Economic growth is weakest in more than two years

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Economic growth is weakest in more than two years

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Due to sluggish exports and weak domestic demand, the Korean economy grew at the slowest pace in more than two years, consolidating a low growth trend despite the government’s aggressive efforts to boost the economy.

According to the Bank of Korea Friday, the country’s gross domestic product rose 0.4 percent in the fourth quarter of last year. That made annual growth of 3.3 percent for 2014.

The Korean economy grew less than 1 percent for five consecutive quarters. Its annual growth is forecast to be in the 3-percent range for five consecutive years since 2011 if growth contracts further this year.

The fourth-quarter figure matched the median estimate in a Bloomberg News survey and was the weakest gain since the third quarter of 2012. The economy expanded 2.7 percent from a year earlier, compared with expectations of a 2.8 percent gain.

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Weak exports dragged down manufacturing last quarter, Jung Yung-taek, a director general at the central bank, said in a press briefing after the data release.

Exports and manufacturing both shrank 0.3 percent from the previous three months.

But the biggest challenge was negative consumer sentiment, which the government has been trying to turn around since the second half of last year with various policy changes including deregulations and two interest rate cuts - one in August and another in October.

Growth in the October to December period was also affected by “irregular factors” such as couples delaying marriages to follow a tradition of not getting married during a lunar leap month, Jung said.

The disappointing performance in the fourth quarter was also due to smaller investments by the government on infrastructure resulting from a tax shortfall and less spending by consumers on new mobile devices after the mobile phone distribution act limited retailers and mobile carriers from offering big subsidies.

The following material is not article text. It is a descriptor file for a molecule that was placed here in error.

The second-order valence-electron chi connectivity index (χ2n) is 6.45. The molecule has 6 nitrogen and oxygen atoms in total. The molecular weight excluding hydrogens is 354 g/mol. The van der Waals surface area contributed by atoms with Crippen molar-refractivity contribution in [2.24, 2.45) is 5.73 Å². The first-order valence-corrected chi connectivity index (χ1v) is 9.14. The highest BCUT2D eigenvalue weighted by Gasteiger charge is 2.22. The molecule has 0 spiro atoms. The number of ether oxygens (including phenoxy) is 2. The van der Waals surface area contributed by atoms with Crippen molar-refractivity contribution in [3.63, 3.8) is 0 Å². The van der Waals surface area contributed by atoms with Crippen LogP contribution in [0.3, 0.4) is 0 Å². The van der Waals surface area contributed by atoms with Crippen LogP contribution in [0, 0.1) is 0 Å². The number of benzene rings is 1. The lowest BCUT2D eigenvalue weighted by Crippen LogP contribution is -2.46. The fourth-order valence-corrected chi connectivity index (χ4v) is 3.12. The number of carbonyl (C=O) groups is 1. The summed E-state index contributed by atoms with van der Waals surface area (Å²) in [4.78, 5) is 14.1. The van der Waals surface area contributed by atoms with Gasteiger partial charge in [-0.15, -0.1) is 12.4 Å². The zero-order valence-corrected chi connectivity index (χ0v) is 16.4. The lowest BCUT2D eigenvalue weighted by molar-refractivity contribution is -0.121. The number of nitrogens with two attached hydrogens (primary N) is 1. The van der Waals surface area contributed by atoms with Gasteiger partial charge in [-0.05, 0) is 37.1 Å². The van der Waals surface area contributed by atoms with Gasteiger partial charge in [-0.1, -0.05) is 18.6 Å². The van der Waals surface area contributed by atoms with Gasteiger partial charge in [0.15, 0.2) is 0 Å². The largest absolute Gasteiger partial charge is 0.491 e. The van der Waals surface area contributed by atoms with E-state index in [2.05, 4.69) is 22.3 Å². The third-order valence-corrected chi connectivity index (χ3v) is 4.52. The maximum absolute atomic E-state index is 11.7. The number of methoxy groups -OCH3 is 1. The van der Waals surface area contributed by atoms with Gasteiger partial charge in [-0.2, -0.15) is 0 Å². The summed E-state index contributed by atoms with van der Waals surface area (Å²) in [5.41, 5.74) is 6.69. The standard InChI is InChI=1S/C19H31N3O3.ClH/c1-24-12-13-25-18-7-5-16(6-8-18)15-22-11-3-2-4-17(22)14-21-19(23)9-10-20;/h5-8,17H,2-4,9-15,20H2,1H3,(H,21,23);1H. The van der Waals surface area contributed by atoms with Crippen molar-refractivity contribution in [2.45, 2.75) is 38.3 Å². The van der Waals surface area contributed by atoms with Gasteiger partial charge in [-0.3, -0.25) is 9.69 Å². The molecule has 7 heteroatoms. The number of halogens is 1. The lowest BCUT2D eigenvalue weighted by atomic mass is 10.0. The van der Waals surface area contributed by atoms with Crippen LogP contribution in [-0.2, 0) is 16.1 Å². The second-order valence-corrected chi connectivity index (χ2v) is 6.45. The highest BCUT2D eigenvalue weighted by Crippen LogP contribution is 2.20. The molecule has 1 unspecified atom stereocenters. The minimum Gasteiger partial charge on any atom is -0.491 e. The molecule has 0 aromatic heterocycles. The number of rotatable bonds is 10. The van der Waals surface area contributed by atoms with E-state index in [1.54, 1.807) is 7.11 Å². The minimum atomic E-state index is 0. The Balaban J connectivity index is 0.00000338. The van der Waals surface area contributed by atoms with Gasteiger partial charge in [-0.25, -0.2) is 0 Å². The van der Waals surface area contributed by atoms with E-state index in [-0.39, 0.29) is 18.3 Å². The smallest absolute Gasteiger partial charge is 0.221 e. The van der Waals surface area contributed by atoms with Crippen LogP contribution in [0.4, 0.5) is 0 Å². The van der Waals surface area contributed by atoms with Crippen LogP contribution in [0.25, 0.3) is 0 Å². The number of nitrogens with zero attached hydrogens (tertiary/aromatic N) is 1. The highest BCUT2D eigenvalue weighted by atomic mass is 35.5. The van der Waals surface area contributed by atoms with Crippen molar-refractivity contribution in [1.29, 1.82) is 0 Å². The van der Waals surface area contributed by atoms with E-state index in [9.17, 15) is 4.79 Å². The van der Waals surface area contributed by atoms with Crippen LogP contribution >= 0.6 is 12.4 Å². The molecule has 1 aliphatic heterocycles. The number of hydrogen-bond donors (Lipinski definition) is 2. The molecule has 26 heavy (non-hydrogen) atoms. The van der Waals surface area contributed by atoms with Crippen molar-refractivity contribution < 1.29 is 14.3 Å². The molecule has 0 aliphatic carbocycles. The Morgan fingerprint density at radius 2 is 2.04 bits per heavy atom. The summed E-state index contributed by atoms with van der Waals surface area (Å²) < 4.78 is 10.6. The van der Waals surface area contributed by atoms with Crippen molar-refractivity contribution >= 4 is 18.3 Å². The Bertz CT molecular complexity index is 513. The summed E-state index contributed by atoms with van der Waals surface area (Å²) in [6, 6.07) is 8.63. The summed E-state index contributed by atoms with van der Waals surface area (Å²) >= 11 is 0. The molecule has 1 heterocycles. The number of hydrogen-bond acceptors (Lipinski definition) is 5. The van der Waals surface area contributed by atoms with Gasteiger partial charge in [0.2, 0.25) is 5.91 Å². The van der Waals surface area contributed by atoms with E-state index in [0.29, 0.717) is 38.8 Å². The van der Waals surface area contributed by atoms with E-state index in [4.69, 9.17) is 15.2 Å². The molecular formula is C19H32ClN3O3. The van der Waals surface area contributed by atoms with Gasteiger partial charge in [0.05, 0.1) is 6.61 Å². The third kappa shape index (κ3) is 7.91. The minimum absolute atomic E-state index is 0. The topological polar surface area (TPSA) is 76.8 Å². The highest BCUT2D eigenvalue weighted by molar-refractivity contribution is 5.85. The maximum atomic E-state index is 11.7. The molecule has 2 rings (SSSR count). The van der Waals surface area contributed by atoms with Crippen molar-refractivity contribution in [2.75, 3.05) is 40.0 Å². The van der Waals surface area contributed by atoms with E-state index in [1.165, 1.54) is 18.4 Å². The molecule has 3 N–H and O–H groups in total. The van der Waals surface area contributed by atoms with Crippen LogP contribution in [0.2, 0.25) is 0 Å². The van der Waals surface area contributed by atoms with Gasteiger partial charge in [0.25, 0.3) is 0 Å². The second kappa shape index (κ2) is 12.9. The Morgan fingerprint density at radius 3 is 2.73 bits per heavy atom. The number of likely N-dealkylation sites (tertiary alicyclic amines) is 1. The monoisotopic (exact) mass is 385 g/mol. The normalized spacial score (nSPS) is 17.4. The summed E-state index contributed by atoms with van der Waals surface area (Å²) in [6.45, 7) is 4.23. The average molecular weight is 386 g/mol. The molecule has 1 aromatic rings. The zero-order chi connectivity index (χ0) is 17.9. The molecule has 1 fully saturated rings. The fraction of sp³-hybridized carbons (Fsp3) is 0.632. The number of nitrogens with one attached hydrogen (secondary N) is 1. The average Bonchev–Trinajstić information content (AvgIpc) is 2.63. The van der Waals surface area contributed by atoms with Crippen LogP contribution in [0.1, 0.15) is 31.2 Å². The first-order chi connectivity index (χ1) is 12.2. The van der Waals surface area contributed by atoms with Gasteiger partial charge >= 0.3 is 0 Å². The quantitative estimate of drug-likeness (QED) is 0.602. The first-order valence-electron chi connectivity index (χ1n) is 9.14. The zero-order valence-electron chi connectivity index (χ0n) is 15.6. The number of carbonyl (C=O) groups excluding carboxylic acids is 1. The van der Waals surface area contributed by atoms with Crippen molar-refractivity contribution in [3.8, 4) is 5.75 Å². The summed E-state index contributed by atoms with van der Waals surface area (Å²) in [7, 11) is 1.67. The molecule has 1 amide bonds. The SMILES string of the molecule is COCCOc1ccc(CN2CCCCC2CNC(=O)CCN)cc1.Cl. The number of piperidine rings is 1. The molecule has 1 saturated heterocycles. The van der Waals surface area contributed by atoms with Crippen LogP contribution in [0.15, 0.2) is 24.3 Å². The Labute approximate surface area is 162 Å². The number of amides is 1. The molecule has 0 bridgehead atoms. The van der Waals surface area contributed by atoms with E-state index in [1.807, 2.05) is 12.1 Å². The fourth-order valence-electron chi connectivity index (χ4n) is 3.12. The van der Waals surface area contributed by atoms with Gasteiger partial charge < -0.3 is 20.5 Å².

“As private consumption growth keeps slowing down, while exports are struggling due to a slowdown in the Chinese economy, it is difficult to find factors that can bolster growth,” said Joo Won, a researcher at Hyundai Research Institute.

The central bank estimates quarterly growth will accelerate to about 1 percent in 2015 after exceptional factors such as the new regulation on mobile-phone subsidies sapped handset sales and the government reduced spending.

The Park government plans a record 375.4 trillion won budget for this year and reforms in the labor market and the financial industry could support growth.

“Growth may rebound from this quarter due to a base effect, but it remains in doubt whether the quality of growth will be strong,” said Kong Dong-rak, a Seoul-based fixed-income analyst for Hanwha Investment & Securities.

Consumer prices in Asia’s fourth-biggest economy increased 0.8 percent in December from a year earlier, the slowest pace since 1999.

Overseas shipments increased 3.7 percent last month from the previous year, compared with a 2.1 percent contraction in November and a 1.9 percent gain in October.

The BOK lowered its GDP growth forecast for this year to 3.4 percent from 3.9 percent on Jan. 15, while cutting its inflation projections to 1.9 percent from 2.4 percent.

Vice Finance Minister Joo Hyung-hwan said in an interview the next day that the government stood by its 3.8 percent growth forecast for 2015. It’s a differing view from the central bank’s reflected a divergence of opinion on the likely impact of government policies, Joo said.

BOK Governor Lee Ju-yeol said Thursday that South Korea’s economic recovery will be better this year than in 2014, adding that the central bank is not pessimistic about growth.

On Jan. 15, he said he expected average quarterly growth of about 1 percent this year, even after cutting the annual growth forecast.

BY SONG SU-HYUN, BLOOMBERG [ssh@joongang.co.kr]

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